However there are some problems with this technique that makes this topic debatable like for example each type of cancer is unique which make is harder to pick a biological marker that is universally reliable hence the telomerase activity for each type of cancer must be studied individually. Another issue is that this method used highly sensitive assays to obtain telomere length and telomerase activity which in return means that it is more susceptible to false positive results or false negative results. A false positive result can arise due to contaminated lymphocytes as a result of inflammation in the surrounding issues that have no malignant cancer spread may also show telomerase activity. To overcome this issue Kinoshita, et al suggested, in a study evaluating telomerase activity in bladder cancer, that telomerase assays should be performed after antibiotic treatment. False negative results on the other hand may arise from PCR taq polymerase inhibitors in the sample such as bile salt, heparin and hemoglobin. A highly sensitive telomerase activity assay has been proposed by Yaku and Murashima, et al (2013) that includes the use of magnetic beads which enables the washing process of PCR products to remove any inhibiting contaminants from the samples and hereby limiting the detection of false negative results.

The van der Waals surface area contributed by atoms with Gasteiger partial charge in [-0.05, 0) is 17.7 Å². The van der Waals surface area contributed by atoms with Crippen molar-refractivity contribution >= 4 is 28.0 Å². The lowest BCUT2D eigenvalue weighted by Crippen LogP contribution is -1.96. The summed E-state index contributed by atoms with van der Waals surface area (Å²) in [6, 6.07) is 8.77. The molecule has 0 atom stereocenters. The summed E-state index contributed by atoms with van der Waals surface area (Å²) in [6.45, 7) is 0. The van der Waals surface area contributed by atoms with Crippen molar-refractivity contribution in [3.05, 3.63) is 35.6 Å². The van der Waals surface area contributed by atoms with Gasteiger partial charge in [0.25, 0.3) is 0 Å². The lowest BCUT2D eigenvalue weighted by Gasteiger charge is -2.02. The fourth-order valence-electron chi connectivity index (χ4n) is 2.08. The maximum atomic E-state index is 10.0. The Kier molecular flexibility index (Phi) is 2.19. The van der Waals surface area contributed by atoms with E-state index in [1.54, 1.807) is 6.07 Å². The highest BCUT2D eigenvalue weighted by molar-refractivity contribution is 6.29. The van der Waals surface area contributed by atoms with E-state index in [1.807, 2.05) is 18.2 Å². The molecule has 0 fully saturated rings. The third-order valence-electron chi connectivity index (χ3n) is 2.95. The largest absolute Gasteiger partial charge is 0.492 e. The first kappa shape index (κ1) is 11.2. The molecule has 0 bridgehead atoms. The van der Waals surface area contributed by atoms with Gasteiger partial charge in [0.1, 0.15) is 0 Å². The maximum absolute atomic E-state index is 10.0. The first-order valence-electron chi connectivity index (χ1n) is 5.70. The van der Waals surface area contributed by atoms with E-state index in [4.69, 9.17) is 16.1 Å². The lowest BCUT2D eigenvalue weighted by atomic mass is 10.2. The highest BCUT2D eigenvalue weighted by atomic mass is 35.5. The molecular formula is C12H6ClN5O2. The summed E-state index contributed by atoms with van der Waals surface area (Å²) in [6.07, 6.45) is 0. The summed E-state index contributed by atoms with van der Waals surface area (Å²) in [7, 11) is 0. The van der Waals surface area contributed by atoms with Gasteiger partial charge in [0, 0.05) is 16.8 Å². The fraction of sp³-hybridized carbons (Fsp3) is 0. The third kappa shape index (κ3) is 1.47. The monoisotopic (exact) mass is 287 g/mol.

What are the current methods of telomere detection?

Table 3: Different technique used to measure telomere length and their advantages and disadvantages.

Methods

Advantages

Disadvantages

TRAP

  • High sensitive
  • false negative results
  • False positive results
  • time consuming
  • Labor intensive

TRAP-ELISA

  • Low detection limit
  • Highly sensitive
  • Rapid
  • SNP

RTQ-TRAP

  • Rapid
  • highly sensitive
  • expensive
  • PCR inhibitors

DNAzyme assay

  • Highly sensitive
  • enzyme inhibitors